Category 3 reasons suggest an ideological resistance to HTA and the use of metrics such as cost per quality-adjusted life year saved to guide research allocation decisions. Interestingly, the reason of HTA placing a “price on life” was more frequently raised by respondents from upper middle and high-income countries, suggesting that the ideological resistance to HTA is not limited to low or lower-middle income countries. Opportunity costs are a fundamental reality of decision-making when resources are limited, and therefore willingness-to-pay thresholds or a “price on life” are simply an explicit and quantitative acknowledgement of that reality. As healthcare budgets are constrained worldwide, it is incumbent on a range of stakeholders (health professionals, patients, the media, donors and funders) to provide pressure on policymakers to make evidence-informed decisions. Communicating the importance of HTA, and concepts such as opportunity costs, will be critical in demonstrating that HTA is not only a technical exercise but also a transparent and inclusive process that can accommodate the values and principles that stakeholders affected by priority-setting decisions hold dear.

Furthermore, use of HTA is aligned with the UHC agenda as part of the Sustainable Development Goals (SDGs), which all governments have subscribed to [26]. Sustainability of any UHC programme relies on prioritising healthcare resources and recognising the opportunity costs in providing health services. As the results show, many respondents believe that HTA research would be ignored by policymakers which is why having a strong mandate for using HTA research in decision-making in LMICs, potentially in the context of UHC is imperative. The overwhelming response from this survey suggests that there remains limited understanding of HTA amongst users. This can be alleviated through trainings of potential users and sharing experiences with countries that have successfully applied HTA. This does not come without a cost and governments will need to invest in establishing HTA agencies and systems, which is well worth the money, as demonstrated by a study on the value of HTA agencies [1].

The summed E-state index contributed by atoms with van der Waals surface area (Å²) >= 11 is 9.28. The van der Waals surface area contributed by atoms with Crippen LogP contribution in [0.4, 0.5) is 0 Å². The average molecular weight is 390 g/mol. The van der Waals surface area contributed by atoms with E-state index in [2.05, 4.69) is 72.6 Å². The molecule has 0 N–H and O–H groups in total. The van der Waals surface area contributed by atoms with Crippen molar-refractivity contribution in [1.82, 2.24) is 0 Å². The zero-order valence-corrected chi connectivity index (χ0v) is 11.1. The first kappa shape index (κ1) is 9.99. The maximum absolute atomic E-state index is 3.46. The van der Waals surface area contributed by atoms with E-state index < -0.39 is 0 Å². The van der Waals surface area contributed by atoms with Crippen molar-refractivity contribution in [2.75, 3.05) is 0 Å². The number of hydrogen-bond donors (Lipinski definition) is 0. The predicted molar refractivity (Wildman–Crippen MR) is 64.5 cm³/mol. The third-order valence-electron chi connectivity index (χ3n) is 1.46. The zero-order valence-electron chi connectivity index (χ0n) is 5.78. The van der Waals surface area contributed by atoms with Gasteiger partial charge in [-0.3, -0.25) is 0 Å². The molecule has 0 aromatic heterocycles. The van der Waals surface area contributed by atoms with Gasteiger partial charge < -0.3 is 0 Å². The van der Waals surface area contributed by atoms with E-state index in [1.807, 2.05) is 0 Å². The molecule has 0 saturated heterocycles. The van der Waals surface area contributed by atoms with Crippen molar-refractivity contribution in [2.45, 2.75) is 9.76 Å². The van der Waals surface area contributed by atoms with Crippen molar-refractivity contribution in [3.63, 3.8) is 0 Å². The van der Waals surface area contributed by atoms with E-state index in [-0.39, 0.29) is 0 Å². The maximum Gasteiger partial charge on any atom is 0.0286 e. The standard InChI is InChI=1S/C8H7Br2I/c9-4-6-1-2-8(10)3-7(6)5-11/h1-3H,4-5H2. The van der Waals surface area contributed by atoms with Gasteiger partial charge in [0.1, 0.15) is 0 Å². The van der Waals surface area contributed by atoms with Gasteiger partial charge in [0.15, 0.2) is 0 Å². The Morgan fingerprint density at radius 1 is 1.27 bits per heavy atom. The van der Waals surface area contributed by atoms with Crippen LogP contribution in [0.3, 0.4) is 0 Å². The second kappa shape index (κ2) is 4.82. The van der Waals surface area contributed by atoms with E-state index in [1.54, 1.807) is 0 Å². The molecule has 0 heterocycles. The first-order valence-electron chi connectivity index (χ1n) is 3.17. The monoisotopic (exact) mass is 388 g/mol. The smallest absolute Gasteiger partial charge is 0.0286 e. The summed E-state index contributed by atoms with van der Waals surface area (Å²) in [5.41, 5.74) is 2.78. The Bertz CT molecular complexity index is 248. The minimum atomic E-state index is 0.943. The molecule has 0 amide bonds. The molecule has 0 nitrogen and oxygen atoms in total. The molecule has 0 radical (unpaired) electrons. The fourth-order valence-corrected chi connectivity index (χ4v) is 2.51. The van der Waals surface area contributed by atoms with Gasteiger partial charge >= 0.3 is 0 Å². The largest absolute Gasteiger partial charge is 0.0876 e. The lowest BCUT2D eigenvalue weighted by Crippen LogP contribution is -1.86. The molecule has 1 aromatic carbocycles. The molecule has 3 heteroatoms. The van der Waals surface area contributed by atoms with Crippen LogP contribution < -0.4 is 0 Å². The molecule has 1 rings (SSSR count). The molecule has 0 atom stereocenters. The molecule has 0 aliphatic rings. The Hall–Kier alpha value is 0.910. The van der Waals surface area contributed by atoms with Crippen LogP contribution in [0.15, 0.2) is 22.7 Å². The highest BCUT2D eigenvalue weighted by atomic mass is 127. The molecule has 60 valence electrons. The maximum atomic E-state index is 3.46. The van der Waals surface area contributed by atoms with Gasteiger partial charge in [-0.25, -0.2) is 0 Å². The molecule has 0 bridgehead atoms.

There have been several studies that have sought to understand the barriers to uptake of HTA in countries. These include lack of technical capacity, the limited knowledge of HTA among potential users and the need for better approaches for involving stakeholders [27, 28]. A review of HTA agencies in Asia showed that characteristics of the decision-making process for health, such as silo-based decision-making, poor quality of criteria for decision and the environment for conducting and disseminating research, could impede the use of HTA [29]. A study on prioritising the technical and context-specific issues for HTA shows that there is a dearth of quality data to conduct the analysis and limited integration of economic evaluations in decision-making [20]. The reasons expressed in the survey align well these common barriers but also reflect some of the additional hurdles that must be overcome by users.